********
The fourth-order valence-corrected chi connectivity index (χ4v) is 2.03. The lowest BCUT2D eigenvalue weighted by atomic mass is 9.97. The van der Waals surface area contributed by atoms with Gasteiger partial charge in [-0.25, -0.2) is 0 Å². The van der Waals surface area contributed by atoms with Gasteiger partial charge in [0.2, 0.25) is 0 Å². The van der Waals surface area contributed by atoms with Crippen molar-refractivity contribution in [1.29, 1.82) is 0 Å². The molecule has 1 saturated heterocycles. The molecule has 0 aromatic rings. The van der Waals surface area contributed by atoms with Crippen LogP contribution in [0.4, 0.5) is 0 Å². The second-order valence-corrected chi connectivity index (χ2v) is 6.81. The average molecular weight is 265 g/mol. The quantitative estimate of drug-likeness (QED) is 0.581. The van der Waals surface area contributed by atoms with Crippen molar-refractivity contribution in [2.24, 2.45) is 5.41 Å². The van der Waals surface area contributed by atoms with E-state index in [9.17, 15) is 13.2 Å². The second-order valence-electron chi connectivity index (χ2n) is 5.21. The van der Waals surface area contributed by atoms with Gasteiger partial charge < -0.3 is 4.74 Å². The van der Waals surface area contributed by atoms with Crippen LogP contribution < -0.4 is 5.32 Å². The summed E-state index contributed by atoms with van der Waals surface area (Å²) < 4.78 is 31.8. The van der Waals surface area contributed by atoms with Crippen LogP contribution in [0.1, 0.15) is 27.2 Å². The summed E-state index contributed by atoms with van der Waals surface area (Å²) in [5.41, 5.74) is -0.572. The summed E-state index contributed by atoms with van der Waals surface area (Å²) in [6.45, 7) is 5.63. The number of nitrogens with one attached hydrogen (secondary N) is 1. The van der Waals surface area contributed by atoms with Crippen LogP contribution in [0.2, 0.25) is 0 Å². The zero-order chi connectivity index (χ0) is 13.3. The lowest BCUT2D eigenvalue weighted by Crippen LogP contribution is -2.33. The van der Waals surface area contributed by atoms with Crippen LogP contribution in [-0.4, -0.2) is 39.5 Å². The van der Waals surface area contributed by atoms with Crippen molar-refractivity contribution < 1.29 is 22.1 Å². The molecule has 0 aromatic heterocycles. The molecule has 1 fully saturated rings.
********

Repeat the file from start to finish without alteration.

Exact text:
The fourth-order valence-corrected chi connectivity index (χ4v) is 2.03. The lowest BCUT2D eigenvalue weighted by atomic mass is 9.97. The van der Waals surface area contributed by atoms with Gasteiger partial charge in [-0.25, -0.2) is 0 Å². The van der Waals surface area contributed by atoms with Gasteiger partial charge in [0.2, 0.25) is 0 Å². The van der Waals surface area contributed by atoms with Crippen molar-refractivity contribution in [1.29, 1.82) is 0 Å². The molecule has 1 saturated heterocycles. The molecule has 0 aromatic rings. The van der Waals surface area contributed by atoms with Crippen LogP contribution in [0.4, 0.5) is 0 Å². The second-order valence-corrected chi connectivity index (χ2v) is 6.81. The average molecular weight is 265 g/mol. The quantitative estimate of drug-likeness (QED) is 0.581. The van der Waals surface area contributed by atoms with Crippen molar-refractivity contribution in [2.24, 2.45) is 5.41 Å². The van der Waals surface area contributed by atoms with E-state index in [9.17, 15) is 13.2 Å². The second-order valence-electron chi connectivity index (χ2n) is 5.21. The van der Waals surface area contributed by atoms with Gasteiger partial charge < -0.3 is 4.74 Å². The van der Waals surface area contributed by atoms with Crippen LogP contribution < -0.4 is 5.32 Å². The summed E-state index contributed by atoms with van der Waals surface area (Å²) < 4.78 is 31.8. The van der Waals surface area contributed by atoms with Crippen LogP contribution in [0.1, 0.15) is 27.2 Å². The summed E-state index contributed by atoms with van der Waals surface area (Å²) in [5.41, 5.74) is -0.572. The summed E-state index contributed by atoms with van der Waals surface area (Å²) in [6.45, 7) is 5.63. The number of nitrogens with one attached hydrogen (secondary N) is 1. The van der Waals surface area contributed by atoms with Crippen LogP contribution in [0.2, 0.25) is 0 Å². The zero-order chi connectivity index (χ0) is 13.3. The lowest BCUT2D eigenvalue weighted by Crippen LogP contribution is -2.33. The van der Waals surface area contributed by atoms with Crippen LogP contribution in [-0.4, -0.2) is 39.5 Å². The van der Waals surface area contributed by atoms with Crippen molar-refractivity contribution < 1.29 is 22.1 Å². The molecule has 0 aromatic heterocycles. The molecule has 1 fully saturated rings.